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which they move, and which are called primary. Saturn has, besides, a thin, broad ring that surrounds his body, without touching it, in the same manner as a horizon does an artificial globe. It is twenty-one thoufand miles in breadth, and is as far from Saturn on every side.

CHAP. VIII.

ON THE SIZE OF THE PLANETS.

HE Earth is twenty-seven times as big as

Mercury, very little bigger than Venus, and five times as big as Mars. But Jupiter is more than a thousand times as big as the Earth, Saturn five hundred and eighty-fix times as big, exclusive of his ring; and the Sun is near nine hundred thousand times as big as the Earth.

The Moon is, at least, forty-three thousand times less than the Sun, and fifty times less than the Earth.

The reason of her appearing as big as the Sun is, that she is much nearer the Earth. Her distance from the Earth is only two hundred and forty thousand miles; whereas that of the Sun is ninety-five millions.

CH A P. CH A P. IX.

OF COMETS.

COME
OMETS are certain dark or opaque bodies,

like the planets, and move round the sun, but in very eccentric orbits, being sometimes so far from him, that their cold must be excessive, and fometimes fo hear him, that their heat must be fo intense, as would prove altogether intolerable to an inhabitant of this earth ; and would even destroy, or at least vitrify, the earth itself.

Sir Isaac Newton computed the heat of the comet that appeared in the year 1680, when nearest the sun, to be two thousand times hotter than rede hot iron, and that, being thus heated, it must retain its heat till it comes round again, although its period should be more than twenty thousand years; and it is computed to be only five hundred and seventy-five.

It is believed that there are at least twenty-one comets belonging to our system, moving in diffesent directions. All those which have been observed, have moved through the etherial regions and the orbits of the planets, without suffering the least sensible resistance in their motions, which

sufficiently fufficiently proves that the planets do not move in folid orbs.

Of all the comets, the periods of three only are known with any degree of certainty, being found to return at intervals of 75, 129, and 575 years ; and of these, that which appeared in 1680 is the most remarkable. This comet, at its greatest diftance, is about eleven thoufand two hundred millions of miles from the sun, while its least distance from the centre of the sun is about four hundred and ninety thousand miles. In that part of its orbit, which is nearest the sun, it flies with the amazing velocity of eight hundred and eighty thousand miles in an hour; and the fun, as feen from it, appears one hundred degrees in breadth, and consequently forty thousand times as large as he appears to us.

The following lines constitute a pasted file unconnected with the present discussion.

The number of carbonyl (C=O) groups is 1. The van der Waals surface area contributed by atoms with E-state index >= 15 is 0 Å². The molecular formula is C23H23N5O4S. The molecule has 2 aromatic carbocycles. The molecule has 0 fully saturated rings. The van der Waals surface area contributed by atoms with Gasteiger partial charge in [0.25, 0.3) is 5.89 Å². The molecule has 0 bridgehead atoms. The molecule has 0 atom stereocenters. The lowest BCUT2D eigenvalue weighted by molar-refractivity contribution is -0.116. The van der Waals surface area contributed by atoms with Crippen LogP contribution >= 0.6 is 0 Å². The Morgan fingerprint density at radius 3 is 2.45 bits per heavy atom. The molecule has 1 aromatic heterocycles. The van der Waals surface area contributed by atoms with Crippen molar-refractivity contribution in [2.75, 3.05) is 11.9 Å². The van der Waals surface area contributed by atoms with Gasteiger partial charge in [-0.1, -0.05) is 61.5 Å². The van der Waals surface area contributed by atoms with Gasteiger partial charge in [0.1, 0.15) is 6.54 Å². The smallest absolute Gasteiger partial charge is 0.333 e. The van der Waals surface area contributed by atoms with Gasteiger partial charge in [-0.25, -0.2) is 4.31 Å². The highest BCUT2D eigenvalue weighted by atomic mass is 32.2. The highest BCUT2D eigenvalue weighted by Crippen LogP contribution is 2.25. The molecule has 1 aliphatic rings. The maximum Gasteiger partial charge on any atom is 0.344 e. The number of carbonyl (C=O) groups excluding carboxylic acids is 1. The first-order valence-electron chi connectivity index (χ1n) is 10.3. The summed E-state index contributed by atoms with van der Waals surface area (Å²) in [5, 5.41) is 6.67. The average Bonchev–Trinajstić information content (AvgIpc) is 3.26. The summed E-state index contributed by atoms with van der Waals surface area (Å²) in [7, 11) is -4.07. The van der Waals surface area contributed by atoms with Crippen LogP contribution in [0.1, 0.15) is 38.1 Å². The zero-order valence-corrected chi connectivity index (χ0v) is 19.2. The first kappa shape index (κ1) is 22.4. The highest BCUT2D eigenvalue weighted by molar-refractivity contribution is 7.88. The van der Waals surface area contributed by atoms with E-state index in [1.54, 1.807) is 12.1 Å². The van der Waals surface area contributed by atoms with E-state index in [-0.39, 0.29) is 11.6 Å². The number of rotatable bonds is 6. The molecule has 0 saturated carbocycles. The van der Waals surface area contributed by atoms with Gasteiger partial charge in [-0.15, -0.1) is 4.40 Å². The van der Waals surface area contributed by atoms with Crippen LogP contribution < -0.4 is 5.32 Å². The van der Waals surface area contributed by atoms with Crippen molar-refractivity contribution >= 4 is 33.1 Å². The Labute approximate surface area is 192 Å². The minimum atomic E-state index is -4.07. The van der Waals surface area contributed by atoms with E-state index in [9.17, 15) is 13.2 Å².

Our earth was out of the way, when this comet lait passed near her orbit; but it requires a more perfect notion of the motion of the comet, to be able to judge, if it will always pass by us, with fo little effect. The comet, in one part of its orbit, approaches very near to the orbit of our earth; fo that, in some revolutions, it may approach near enough to have very considerable, if not fatal effects upon it.

One of the comets was expected to return in 1789, but it has not yet appeared.

Comets

Comets are always attended with long transpa. rent trains or tails, issuing from that side of them which is turned away from the sun.

Comets were formerly supposed to be prodigies or portents, and to foretel some great event or revolution, fuch as the fall of empires, or the death of some eminent and distinguished personage ; but they are now known to have no more connection with the civil or political affairs of this world, than any other of the heavenly bodies.

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THE fixed fars comprehend all the other hea.

venly bodies, except the sun, planets, and comets. They are distinguished by the naked eye from the planets, by being less bright and luminous, and by continually exhibiting that appearance, which we call the twinkling of the stars. This arifes from their being fo extremely fmall, that the interposition of the least body, of which there are many constantly floating in the air, deprives us of the fight of them. When the interposed body

changes changes its place, we again see the star; and this succession being perpetual, occasions the twinkling.

But a more remarkable property of the fixed stars, and that froin which they have obtained their name, is their never changing their situation, with regard to each other, as the planets, from what we have already said, muft evidently be always changing theirs.

The stars which are nearest to us feem largest, and are therefore called of the first magnitude. Those of the second magnitude appear lefs ;. and so proceeding on to the

fixth magnitude, which includes all the fixed stars that are visible without 'a telefcope.

1

C H A P. XE.

- NUMBER OF THE FIXED STARS.

AS

S to their number, though in a clear winter's

night, without moonshine, they seem to be innumerable, which is owing to their strong sparkling, and our looking at them in a confused manner, yet when the whole firmament is divided, as it has been done by the ancients, into signs and con-,

stellations,

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